A friend asked me last May to list a one-bedroom apartment in the Inwood neighborhood of Manhattan.
Reluctantly, I agreed to his selling price of nearly $250,000 and went about marketing the place in every way that made sense.
I had the condo cleaned, photographed the apartment, created a glossy show sheet, displayed the listing on OLR (the database to which virtually all brokers and Streeteasy.com have access), placed ads weekly on Craigslist and paid for insertions in the New York Times online.
In addition, I held numerous open houses, sometimes on Saturday and other times on Sunday variously in the morning, afternoon and for several hours by appointment.
I frequently traveled to the condo in the northern reaches of Manhattan to show the place to a number of buyers, several of whom seemed seriously interested and a couple of whom never arrived. Without a serious offer for five months, I became discouraged.
When I made those subway excursions, I invariably found work to do in the vacant apartment: Water the plants, clean up dead foliage, throw away flyers slipped under the door, scrub the toilet, wipe window sills and other horizontal surfaces, and so on.
Finally, while I was in bed with a bad cold, a broker who happened upon the listing in the OLR database, called to say that he had a customer from Chicago who had to relocate and was ready to make an offer for the right price.
The broker, Tony Lara (who happens to be affiliated with the same firm as mine), went all out. He came to my apartment on Manhattan’s Upper West Side, picked up the keys and showed the unit in my absence. He went to the trouble of returning the keys the next day.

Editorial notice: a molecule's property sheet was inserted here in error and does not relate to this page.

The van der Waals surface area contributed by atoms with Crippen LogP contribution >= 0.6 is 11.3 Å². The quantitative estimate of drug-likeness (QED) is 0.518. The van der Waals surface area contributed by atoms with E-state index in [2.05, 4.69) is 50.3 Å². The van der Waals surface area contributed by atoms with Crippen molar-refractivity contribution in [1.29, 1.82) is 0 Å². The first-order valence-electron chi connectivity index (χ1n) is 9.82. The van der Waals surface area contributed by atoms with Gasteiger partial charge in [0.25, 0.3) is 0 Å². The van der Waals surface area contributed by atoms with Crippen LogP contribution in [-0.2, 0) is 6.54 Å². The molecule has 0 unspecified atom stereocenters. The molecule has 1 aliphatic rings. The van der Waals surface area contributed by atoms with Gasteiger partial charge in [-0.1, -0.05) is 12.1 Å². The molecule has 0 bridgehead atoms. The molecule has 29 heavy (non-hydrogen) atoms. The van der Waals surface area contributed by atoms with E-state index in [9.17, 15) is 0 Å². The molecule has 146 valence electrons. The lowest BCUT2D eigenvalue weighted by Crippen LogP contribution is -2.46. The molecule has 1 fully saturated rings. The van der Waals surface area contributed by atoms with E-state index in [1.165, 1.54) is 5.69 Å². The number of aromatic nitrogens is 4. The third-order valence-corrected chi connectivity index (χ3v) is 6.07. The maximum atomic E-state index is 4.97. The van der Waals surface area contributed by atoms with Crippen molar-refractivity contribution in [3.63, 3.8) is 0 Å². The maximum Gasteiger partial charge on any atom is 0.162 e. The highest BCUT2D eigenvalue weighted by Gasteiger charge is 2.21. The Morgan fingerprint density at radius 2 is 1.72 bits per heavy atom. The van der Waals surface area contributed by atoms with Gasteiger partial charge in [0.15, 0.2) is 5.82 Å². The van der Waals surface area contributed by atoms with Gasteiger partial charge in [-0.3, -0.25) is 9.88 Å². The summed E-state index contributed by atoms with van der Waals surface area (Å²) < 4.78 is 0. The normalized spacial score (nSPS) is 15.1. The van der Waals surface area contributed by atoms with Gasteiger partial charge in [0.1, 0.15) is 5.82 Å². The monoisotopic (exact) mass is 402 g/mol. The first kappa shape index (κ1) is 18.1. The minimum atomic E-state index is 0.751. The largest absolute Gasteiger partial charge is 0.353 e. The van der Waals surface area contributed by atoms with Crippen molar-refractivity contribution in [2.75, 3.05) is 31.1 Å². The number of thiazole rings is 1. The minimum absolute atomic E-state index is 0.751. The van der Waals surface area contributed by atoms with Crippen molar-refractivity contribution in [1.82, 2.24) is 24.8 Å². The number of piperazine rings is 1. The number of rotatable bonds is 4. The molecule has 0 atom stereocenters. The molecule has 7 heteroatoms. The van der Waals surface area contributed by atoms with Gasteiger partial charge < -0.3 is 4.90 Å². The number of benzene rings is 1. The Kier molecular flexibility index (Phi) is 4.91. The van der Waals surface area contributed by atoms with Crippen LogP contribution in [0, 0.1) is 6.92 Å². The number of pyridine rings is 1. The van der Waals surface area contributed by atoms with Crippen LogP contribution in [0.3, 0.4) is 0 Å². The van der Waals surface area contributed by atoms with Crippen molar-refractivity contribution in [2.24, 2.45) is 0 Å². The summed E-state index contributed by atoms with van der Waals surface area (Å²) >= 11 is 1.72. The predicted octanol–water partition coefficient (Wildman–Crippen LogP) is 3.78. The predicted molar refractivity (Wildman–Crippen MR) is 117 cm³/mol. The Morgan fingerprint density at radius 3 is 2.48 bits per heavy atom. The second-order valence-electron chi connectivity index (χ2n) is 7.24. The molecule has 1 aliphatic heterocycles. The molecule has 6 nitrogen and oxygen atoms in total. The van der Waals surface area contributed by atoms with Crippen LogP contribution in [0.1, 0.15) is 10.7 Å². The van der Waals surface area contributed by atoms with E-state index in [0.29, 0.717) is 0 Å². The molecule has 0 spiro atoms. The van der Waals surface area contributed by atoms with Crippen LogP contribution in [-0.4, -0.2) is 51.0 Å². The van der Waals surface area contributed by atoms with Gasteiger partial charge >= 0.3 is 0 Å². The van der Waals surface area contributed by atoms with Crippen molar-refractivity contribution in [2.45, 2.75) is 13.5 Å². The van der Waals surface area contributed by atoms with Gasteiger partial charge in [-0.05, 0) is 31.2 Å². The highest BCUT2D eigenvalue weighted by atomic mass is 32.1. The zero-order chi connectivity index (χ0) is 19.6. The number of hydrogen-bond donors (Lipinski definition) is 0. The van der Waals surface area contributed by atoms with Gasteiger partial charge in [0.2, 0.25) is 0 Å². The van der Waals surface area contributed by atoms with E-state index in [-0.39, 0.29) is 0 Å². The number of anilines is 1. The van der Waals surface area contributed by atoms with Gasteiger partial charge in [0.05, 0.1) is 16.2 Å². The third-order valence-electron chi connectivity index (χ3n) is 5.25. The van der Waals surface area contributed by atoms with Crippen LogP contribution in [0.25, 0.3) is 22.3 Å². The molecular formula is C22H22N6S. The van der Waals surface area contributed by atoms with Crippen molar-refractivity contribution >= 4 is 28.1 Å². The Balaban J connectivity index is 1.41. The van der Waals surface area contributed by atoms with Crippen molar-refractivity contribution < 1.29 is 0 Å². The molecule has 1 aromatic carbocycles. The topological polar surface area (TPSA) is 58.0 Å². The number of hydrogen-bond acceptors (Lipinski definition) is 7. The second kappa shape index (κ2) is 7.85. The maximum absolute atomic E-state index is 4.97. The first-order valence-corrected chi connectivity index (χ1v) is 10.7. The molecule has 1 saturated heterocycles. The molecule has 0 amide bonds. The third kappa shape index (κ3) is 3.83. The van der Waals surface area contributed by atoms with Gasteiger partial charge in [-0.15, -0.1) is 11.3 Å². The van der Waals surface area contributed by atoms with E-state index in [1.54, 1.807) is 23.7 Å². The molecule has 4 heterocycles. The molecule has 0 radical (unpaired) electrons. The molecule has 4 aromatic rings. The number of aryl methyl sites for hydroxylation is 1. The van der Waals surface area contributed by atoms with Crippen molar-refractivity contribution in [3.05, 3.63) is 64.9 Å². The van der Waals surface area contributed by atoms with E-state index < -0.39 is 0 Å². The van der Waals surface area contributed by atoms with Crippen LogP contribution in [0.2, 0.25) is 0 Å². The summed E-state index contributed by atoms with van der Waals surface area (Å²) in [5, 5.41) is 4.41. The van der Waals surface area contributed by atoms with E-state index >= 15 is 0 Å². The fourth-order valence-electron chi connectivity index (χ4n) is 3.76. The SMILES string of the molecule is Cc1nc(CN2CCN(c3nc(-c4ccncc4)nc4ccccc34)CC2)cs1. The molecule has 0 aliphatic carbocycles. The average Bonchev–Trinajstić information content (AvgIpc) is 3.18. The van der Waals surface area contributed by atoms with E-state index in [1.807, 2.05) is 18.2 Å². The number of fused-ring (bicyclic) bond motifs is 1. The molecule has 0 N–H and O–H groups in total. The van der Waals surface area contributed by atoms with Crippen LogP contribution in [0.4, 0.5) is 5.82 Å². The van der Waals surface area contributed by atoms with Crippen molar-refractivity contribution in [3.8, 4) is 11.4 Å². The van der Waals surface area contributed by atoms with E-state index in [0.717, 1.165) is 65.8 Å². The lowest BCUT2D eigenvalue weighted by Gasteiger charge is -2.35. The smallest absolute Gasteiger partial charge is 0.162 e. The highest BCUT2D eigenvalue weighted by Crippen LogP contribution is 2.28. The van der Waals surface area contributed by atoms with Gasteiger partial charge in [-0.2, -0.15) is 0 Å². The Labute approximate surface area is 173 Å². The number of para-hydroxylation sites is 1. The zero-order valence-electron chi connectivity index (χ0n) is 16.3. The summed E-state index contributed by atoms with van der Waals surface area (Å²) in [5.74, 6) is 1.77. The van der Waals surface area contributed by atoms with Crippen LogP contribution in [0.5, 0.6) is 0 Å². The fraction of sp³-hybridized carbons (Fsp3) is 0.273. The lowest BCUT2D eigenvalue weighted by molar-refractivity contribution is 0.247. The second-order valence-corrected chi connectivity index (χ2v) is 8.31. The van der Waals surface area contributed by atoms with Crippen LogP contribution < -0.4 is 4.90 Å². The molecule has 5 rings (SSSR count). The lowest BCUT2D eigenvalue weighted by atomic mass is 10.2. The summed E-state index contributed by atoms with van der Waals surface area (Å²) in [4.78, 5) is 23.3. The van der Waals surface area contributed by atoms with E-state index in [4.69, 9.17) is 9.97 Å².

Next came his buyer’s offer, which led to an acceptance for $10,000 more, and Tony and I are hoping to close on the sale later this month.
I have to confess that none of my marketing initiatives beyond the routine OLR listing resulted in the sale, though it’s true that my many showings demonstrated to the owner that the price had to be lowered, to around $225,000, after a few months on the market. The contract price, which is below the reduced price, does, I believe, reflect fair market value. I’m not so sure the seller shares my opinion, however.
So much for all my attempts to market the listing beyond putting the information in OLR.
A sale doesn’t always prove to be so frustrating and a range of marketing, so fruitless. Still, I have no intention of scaling back for any of my future listings.
That would be stupid. And venal.
Licensed Associate Real Estate Broker
Senior Vice President
Charles Rutenberg Realty
127 E. 56th Street
New York, NY 10022